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Democratization in America

, 352 pages

4 line drawings

May 2015



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Democratization in America

A Comparative-Historical Analysis

The essays in this volume examine democracy’s development in the United States, demonstrating how that process has shaped—and continues to shape—the American political system.

Scholars of American politics commonly describe the political development of the United States as exceptional and distinct from that of other advanced industrial democracies. They point to the United States as the longest-lived and most stable liberal democracy in history. What they often fail to mention, though, is that it took considerable time to extend democracy throughout the country.

The contributors to this volume suggest that it is intellectually fruitful to consider the U.S. case in comparison to other countries. They argue that the development of democracy is ongoing in America; that even with a written constitution grounded in liberal democracy, the meaning and significance of U.S. democracy are still evolving. This volume shows that democratization and the pursuit of democracy are processes affected by multiple and continuing challenges—including such issues as citizenship, race, institution building, and political movements—as patterns and practices of politics and governance continue to change.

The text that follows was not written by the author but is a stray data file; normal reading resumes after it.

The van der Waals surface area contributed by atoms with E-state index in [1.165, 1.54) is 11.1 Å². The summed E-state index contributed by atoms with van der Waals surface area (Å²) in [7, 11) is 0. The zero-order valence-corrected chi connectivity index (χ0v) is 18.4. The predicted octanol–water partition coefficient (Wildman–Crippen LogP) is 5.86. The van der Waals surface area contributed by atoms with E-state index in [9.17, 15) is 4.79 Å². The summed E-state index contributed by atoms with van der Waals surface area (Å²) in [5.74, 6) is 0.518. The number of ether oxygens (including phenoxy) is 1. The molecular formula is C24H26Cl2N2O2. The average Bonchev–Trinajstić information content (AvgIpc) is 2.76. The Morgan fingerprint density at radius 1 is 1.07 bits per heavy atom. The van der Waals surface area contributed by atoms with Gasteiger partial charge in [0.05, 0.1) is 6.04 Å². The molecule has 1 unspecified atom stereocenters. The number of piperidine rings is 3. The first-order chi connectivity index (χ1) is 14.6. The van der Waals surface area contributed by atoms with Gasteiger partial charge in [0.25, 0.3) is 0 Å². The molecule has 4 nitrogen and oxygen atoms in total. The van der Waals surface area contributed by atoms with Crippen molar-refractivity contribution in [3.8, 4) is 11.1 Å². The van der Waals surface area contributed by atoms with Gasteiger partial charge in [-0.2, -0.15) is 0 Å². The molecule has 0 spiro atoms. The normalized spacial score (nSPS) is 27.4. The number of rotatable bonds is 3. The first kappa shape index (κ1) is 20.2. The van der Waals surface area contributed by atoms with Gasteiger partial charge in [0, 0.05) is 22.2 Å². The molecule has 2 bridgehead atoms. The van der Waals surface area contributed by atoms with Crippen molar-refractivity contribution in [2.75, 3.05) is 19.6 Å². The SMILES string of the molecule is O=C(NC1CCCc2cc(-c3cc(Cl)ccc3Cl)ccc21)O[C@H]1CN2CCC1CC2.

This innovative approach contributes significantly to comparative democratization studies, a field normally confined to Latin America and former communist countries. The U.S. case is a unique reference point for students of American political development and comparative democratization.

Desmond King is a professor of American government at Nuffield College, University of Oxford, and author of The Liberty of Strangers: Making the American Nation. Robert C. Lieberman is provost of Johns Hopkins University and author of Shaping Race Policy: The United States in Comparative Perspective. Gretchen Ritter is a professor of government and vice provost at the University of Texas at Austin and author of The Constitution as a Social Design: Gender and Civic Membership in the American Constitutional Order. Laurence Whitehead is Official Fellow in Politics at Nuffield College, University of Oxford. His many publications on democratization and comparative politics include Latin America: A New Interpretation.

"An exceptionally provocative framework for understanding American political development. It will inspire new research and fruitful discussion among both established scholars and graduate students in comparative politics and American political development."

"A valuable contribution to our understanding of American political development."

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